*** This review may contain spoilers ***
When I saw this movie advertised in the theaters back in 1996, I rolled
my eyes in great disdain. For one thing the advertising banner - "In
every life there comes a time when that dream you dream becomes that
thing you do" hit me the wrong way. After all, 95% of us never wind up
doing the dream we dream...there is no WHEN in our lives for this
event. Plus, I just figured it was an attempt by Tom Hanks to go
highbrow via a directorial debut after those back-to-back Academy
When I finally got around to seeing the film I really loved it. The first half is very upbeat as the band gets started out. They truly are the "One-ders", just like many other bands of the Beatles' transitional era. They wrote and performed one song that got them national attention, and then couldn't follow up with anything else. That's too bad, because the band does get one lucky break after another at the start. The guy in the camper that shoves a bowl of stew and a contract in front of them and tells them to "trust me" could have had them signing anything. They got lucky that he was legitimate and really did intend to get the record on the air and not steal it from them. That's what makes the disintegration of the band at the end so sad. One by one, they just walk away from their dream. To me, if the movie had any flaw, it was this - the band members just acted like the whole thing was one big amusement park ride rather than a once-in-a-lifetime life changing opportunity.
Finally, I also loved all of the authentic looking stage designs. The home appliance store really brought back memories. These type of family owned appliance stores were all over the place back in the 1960's before the big box stores gradually made them extinct. Plus, the appliances being sold looked just like what was available in 1964 right down to the brand names and the styles.
*** This review may contain spoilers ***
That Thing You Do!" was Tom Hanks' first, and to date only, film as
writer and director. It is set in the summer of 1964 and tells the
story of the rise and fall of a rock band. (Hanks is known for his love
of classic rock). The four young men involved bear certain similarities
to The Beatles, although they are not from Liverpool but from Erie,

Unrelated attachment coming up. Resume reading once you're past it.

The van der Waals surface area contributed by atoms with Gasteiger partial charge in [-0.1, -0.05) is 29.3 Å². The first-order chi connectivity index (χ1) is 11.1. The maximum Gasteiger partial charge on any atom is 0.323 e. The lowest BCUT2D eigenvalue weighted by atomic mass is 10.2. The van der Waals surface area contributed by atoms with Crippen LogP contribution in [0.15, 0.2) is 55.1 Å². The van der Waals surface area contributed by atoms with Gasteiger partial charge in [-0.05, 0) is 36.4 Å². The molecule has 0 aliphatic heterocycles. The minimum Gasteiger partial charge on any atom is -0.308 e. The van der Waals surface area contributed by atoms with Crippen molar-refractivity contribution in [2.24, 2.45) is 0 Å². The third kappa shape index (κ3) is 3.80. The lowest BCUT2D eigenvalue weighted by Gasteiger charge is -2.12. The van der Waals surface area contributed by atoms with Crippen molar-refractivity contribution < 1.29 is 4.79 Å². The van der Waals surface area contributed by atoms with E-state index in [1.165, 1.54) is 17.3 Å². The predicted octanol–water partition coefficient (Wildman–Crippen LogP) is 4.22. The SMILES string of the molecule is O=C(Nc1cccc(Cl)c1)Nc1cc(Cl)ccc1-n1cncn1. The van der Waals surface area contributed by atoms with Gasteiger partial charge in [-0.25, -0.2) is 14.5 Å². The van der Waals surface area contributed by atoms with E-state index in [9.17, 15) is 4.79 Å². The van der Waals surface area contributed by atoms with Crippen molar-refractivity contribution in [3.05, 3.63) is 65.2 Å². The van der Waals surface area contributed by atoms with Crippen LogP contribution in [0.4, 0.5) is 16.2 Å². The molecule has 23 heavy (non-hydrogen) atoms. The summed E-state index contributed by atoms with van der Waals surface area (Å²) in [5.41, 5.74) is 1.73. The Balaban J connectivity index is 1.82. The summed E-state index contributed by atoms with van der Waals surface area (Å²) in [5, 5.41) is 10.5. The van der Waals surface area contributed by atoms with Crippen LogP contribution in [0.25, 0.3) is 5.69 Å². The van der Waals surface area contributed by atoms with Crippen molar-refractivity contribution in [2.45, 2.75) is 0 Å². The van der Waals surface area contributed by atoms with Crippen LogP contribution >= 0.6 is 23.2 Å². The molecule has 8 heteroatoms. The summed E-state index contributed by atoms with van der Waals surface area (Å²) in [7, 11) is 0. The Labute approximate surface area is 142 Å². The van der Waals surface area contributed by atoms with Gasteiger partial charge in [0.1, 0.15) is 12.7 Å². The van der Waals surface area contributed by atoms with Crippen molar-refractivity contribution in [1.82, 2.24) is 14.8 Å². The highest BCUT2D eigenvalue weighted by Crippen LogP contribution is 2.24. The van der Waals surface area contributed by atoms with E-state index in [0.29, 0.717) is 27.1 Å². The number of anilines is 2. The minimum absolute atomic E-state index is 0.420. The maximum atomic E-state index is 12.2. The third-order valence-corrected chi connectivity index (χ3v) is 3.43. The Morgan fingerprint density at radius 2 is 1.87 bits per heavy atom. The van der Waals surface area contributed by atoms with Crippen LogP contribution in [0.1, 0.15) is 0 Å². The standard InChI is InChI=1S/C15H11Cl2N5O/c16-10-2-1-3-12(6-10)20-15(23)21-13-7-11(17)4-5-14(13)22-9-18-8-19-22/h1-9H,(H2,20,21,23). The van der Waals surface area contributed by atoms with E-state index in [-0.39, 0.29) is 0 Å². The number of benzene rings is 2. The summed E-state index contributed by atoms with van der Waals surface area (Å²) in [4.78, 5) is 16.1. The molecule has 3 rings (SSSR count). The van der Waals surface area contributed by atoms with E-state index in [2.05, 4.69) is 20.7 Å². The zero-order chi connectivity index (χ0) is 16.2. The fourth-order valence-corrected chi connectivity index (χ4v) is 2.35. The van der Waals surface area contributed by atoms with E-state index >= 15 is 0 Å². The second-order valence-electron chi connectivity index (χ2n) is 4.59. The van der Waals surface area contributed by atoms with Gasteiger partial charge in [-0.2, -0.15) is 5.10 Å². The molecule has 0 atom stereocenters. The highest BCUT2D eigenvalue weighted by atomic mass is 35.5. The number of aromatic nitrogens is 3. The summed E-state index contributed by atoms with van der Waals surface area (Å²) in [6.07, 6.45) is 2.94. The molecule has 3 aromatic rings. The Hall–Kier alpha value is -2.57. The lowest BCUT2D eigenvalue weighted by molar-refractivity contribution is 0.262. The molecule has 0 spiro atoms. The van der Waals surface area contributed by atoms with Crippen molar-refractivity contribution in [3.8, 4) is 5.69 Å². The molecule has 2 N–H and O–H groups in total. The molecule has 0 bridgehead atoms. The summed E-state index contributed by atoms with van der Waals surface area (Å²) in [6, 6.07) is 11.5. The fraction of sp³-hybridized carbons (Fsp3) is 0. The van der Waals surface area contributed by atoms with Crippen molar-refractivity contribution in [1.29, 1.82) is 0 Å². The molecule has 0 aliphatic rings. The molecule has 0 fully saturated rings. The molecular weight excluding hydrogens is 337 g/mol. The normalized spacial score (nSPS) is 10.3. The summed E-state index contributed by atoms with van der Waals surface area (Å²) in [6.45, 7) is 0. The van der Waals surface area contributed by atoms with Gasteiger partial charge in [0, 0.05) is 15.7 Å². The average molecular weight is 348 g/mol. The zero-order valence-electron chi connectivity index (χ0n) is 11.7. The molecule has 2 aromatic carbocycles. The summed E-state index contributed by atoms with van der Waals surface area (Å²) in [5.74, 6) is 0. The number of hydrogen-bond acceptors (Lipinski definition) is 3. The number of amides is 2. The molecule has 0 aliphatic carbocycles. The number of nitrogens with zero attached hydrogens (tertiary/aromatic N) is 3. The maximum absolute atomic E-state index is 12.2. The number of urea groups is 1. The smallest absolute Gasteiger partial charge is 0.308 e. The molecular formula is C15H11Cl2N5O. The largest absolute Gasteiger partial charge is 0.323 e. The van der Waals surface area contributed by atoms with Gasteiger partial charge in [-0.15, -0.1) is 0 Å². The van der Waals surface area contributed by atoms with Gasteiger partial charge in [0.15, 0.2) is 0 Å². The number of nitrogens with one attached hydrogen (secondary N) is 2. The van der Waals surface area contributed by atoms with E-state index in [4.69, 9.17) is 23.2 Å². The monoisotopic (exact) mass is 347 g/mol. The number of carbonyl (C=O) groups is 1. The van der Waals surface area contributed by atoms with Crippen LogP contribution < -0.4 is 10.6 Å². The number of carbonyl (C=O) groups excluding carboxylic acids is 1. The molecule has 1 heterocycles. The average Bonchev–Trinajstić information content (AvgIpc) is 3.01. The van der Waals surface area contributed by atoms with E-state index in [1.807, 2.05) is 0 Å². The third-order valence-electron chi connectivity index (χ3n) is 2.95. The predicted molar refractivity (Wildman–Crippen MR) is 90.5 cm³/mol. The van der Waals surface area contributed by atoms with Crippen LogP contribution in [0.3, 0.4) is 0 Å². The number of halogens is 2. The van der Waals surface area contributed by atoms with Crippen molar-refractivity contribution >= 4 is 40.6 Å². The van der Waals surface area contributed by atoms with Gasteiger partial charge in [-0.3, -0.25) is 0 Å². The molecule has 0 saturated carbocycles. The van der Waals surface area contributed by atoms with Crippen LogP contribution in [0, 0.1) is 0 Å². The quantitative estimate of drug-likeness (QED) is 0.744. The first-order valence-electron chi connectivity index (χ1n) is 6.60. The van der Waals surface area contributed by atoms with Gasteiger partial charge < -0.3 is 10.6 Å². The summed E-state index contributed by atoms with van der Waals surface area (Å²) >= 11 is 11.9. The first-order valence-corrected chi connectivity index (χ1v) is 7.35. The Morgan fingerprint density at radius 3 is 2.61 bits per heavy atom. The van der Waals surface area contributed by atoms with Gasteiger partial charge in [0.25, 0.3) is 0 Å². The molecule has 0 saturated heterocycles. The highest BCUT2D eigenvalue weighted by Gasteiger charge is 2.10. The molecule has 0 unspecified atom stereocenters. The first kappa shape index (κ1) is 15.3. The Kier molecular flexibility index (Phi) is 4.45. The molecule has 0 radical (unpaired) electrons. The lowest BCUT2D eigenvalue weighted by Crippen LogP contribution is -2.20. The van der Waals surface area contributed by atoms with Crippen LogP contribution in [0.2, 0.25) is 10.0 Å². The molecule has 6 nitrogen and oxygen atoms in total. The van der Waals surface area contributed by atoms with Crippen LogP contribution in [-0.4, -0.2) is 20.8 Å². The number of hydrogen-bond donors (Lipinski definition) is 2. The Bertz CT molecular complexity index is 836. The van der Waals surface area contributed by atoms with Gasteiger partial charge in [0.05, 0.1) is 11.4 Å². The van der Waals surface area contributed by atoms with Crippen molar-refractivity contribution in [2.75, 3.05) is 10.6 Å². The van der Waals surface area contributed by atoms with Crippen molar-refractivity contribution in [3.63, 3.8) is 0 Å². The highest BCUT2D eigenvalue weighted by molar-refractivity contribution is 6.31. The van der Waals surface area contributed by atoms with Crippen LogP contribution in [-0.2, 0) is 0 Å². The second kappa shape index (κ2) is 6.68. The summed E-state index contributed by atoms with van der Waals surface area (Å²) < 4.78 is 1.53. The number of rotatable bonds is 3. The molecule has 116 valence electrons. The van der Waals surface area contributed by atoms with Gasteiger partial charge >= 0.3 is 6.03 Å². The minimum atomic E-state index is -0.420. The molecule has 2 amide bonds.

Pennsylvania. The title is also that of the group's first hit single,
although for some reason the film title is spelt with and the record
title without an exclamation mark.
The four are Jimmy Mattingly, Lenny Haise, Guy Patterson and "T. B. Player"- we never learn his real name; those initials simply stand for The Bass Player. (The surnames "Haise" and "Mattingly" are references to the film "Apollo XIII" in which Hanks also starred; Fred Haise was one of the astronauts on Apollo XIII, and Ken Mattingly should have flown on the mission but had to withdraw through illness). Guy, the drummer, is a late replacement for the original drummer who is injured in a road accident. The four together form a group called "The Oneders", pronounced "The Wonders" but frequently mispronounced as the "oh-NEE-ders". The choice of name was based on the theory that all successful groups, like The Beatles, should have a deliberate misspelling in their name. (To judge from The Byrds, The Monkees and Led Zeppelin, there might be something in this theory).
The Oneders achieve quick success. They win a local talent show, release a single of "That Thing You Do", start getting paying gigs and are eventually signed up by a major record company named Play-Tone Records. The Wonders (by now the spelling of their name has been simplified) tour state fairs across the Midwest and their record enters the Billboard Top 100. When the song enters the Top 10, Play-Tone arrange for the group to appear on a prime-time variety show on national television.
Then it all goes wrong. It generally does. It is something of a cliché in films about fictitious showbiz acts that early success has to be paid for in later failure or disillusionment. A good example is the 1970s British film "Stardust" about a rock idol who ends up an unhappy, drug-addicted recluse. The Wonders do not fall from grace in quite such a spectacular fashion but a series of disagreements lead to their splitting up soon after their television debut; their choice of name proves to have been sadly prophetic as they end up as no more than one-hit wonders. A written epilogue tells us what became of the four members in later years. (This device was possibly borrowed from "American Graffiti", another film about young men of this period).
The film's great strength is the way in which it conjures up the spirit of the sixties and the joyous optimism of the popular music of the period. Films about pop music do not always achieve this- The Stray Cats, the fictitious band in "Stardust", might be based upon The Beatles but certainly don't sound like them and the music provided for them to play is generally dull and lacklustre. The music in this film, however, is a much more convincing imitation of sixties pop, and "That Thing You Do" itself is a cheerfully catchy number that would not disgrace Lennon and McCartney themselves. The film's most memorably joyful scene is the one where Guy and his friends start singing and dancing while listening to the song on the radio in his father's electrical appliance store where he works.